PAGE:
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NEW RULES

Dr. Raanan Gissin: 'Although Mahmoud Abbas Has Taken Some Steps Against Terrorists, They Do Not Meet Minimal Demands of Israel & International Community'

'Signs That Palestinian Street Is Starting To Realize That New Rules Apply To Terrorism After Israel's Gaza Withdrawal'

'Hamas Cannot Be Peace Partner Unless It Lays Down Its Weapons Like IRA In Northern Ireland'

Dr. Ra'anan Gissin

After launching forty Qassam rockets from the Gaza Strip into Israel's western Negev, Israel renewed its counter-terror operations. By week's end, the Palestinian Authority, Hamas and even the Islamic jihad were calling for a return to the former cease-fire. However, Israeli officials say 'new rules' now apply; after Israel's total withdrawal from the Gaza Strip, there will be no return to the 'low intensity' warfare. What are the implications on the ground and for the Roadmap peace process? What is the approach of Prime Minister Ariel Sharon after implementing the unilateral withdrawal and nearly being trounced by former Finance Minister Binyamin Netanyahu at the Likud party convention? Dr. Raanan Gissin, Sharon's media advisor discusses the issues in this interview with David Essing.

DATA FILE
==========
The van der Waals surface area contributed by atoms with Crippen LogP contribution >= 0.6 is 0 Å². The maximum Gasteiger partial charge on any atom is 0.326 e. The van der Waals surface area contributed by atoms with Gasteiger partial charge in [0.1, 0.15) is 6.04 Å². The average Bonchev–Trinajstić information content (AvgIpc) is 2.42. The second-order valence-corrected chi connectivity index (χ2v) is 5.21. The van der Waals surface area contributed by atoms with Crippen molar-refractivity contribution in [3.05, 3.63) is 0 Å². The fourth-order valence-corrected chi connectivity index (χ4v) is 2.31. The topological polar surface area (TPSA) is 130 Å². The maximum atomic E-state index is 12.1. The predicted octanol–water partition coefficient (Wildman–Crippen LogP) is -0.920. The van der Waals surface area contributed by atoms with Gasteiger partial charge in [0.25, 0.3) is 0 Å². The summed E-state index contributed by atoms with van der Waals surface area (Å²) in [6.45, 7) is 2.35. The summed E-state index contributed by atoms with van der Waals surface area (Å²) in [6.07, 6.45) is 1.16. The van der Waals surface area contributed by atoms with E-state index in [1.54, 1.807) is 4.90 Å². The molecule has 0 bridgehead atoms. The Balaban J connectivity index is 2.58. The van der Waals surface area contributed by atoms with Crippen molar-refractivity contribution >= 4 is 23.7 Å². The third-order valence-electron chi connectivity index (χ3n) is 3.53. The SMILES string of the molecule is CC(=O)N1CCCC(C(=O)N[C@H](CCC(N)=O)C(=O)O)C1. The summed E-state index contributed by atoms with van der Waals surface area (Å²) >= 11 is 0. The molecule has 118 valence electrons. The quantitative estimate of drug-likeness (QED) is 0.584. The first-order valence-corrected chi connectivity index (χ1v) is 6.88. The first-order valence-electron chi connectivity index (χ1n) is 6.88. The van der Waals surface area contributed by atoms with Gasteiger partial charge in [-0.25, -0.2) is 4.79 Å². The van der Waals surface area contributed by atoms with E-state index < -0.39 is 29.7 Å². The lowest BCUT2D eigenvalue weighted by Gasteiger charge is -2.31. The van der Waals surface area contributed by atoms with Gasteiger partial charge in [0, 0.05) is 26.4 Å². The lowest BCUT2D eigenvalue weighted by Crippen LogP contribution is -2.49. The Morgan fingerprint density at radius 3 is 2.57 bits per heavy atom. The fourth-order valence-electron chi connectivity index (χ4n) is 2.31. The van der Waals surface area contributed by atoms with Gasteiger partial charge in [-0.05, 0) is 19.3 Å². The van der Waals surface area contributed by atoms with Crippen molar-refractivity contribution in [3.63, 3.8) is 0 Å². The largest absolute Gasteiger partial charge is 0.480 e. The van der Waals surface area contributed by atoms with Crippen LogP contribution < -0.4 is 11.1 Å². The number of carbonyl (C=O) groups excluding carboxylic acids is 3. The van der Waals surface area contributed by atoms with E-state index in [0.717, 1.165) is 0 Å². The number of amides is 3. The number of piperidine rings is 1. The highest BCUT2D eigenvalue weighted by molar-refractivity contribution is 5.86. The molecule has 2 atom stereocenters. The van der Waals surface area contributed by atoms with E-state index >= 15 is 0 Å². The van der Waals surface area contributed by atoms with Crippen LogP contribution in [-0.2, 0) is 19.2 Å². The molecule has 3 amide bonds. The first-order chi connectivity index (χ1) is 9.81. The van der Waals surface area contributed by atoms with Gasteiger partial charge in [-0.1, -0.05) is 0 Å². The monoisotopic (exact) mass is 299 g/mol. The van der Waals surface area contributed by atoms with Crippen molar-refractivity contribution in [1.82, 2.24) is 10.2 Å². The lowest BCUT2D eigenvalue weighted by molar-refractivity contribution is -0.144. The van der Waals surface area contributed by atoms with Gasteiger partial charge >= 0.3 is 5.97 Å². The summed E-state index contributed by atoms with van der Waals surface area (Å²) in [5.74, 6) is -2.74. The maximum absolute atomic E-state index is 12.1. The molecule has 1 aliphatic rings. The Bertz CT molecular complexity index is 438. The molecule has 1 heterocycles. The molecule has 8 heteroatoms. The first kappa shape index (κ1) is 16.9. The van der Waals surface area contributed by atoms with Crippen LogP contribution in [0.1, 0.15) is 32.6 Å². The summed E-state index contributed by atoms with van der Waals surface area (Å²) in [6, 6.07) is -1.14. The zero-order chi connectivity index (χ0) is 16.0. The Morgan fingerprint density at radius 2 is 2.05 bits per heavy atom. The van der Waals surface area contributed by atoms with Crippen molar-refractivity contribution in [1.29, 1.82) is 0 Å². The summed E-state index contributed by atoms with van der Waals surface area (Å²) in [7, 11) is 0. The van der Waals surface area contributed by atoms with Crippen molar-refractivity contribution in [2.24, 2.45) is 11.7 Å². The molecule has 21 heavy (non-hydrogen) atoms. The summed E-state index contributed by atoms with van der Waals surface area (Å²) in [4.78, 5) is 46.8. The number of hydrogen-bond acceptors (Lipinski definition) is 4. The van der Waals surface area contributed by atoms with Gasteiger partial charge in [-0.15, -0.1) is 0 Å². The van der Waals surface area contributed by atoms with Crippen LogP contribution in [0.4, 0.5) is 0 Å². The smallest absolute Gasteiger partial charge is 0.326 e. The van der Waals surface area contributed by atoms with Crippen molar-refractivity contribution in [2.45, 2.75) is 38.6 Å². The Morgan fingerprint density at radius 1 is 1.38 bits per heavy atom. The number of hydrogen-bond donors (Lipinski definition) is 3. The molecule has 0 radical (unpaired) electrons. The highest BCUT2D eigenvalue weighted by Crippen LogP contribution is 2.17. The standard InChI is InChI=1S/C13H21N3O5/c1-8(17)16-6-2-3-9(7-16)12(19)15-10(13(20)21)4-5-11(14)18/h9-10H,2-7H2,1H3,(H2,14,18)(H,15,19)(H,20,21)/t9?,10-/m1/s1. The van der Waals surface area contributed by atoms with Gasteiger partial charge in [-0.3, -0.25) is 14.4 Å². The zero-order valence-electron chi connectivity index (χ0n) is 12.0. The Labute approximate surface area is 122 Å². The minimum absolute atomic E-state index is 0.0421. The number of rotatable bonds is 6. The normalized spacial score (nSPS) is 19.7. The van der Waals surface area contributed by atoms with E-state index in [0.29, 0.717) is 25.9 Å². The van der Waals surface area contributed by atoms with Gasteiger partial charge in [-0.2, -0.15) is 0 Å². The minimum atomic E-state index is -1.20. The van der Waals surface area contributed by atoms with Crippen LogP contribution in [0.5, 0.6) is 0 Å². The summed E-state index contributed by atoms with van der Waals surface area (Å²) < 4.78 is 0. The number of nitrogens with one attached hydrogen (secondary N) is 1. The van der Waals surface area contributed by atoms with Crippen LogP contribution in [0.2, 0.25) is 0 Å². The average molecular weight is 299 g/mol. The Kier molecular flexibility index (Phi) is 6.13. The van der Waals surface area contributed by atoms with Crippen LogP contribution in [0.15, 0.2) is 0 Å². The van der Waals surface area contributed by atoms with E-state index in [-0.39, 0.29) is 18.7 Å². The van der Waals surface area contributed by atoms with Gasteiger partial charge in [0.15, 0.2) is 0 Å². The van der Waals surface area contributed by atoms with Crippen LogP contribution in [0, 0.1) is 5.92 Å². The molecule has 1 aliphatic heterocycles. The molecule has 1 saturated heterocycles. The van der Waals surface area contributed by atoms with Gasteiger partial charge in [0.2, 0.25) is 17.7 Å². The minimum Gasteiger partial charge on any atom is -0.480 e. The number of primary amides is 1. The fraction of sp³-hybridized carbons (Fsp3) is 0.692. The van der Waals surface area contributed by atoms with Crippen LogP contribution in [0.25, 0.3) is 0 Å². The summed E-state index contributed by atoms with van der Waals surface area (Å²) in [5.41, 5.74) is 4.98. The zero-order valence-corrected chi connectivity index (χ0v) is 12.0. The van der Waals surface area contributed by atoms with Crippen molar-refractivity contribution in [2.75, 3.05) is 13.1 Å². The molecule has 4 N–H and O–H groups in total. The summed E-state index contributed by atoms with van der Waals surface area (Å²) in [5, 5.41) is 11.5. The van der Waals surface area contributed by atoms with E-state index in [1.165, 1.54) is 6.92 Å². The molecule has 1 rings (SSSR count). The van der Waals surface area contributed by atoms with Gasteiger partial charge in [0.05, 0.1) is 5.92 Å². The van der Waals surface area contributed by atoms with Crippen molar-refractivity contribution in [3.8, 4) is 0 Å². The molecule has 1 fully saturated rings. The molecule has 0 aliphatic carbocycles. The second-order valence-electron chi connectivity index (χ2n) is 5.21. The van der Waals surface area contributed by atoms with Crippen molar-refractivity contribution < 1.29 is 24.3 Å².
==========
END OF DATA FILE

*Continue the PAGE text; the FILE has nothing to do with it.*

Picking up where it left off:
Palestinian leader Mahmoud Abbas has taken some initial steps, they do not meet Israel's minimal demands to dismantle terror organizations'. That's the assessment of Dr. Raanan Gissin, Prime Minister Ariel Sharon's media advisor. Gissin says there are signs that not only the Palestinian leadership but also the Palestinian Street are beginning to realize there are 'new rules' after Israel's recent withdrawal from the Gaza Strip. Israel will not agree that the Palestinians will continue to launch Qassam rockets at Israeli civilians across the border in the Western Negev. Not only the U.S., but the international community and Egypt are pressing the Palestinians to dismantle the terrorists. Gissin believes this will also be what Mahmoud Abbas will hear from American leaders during his upcoming visit to Washington.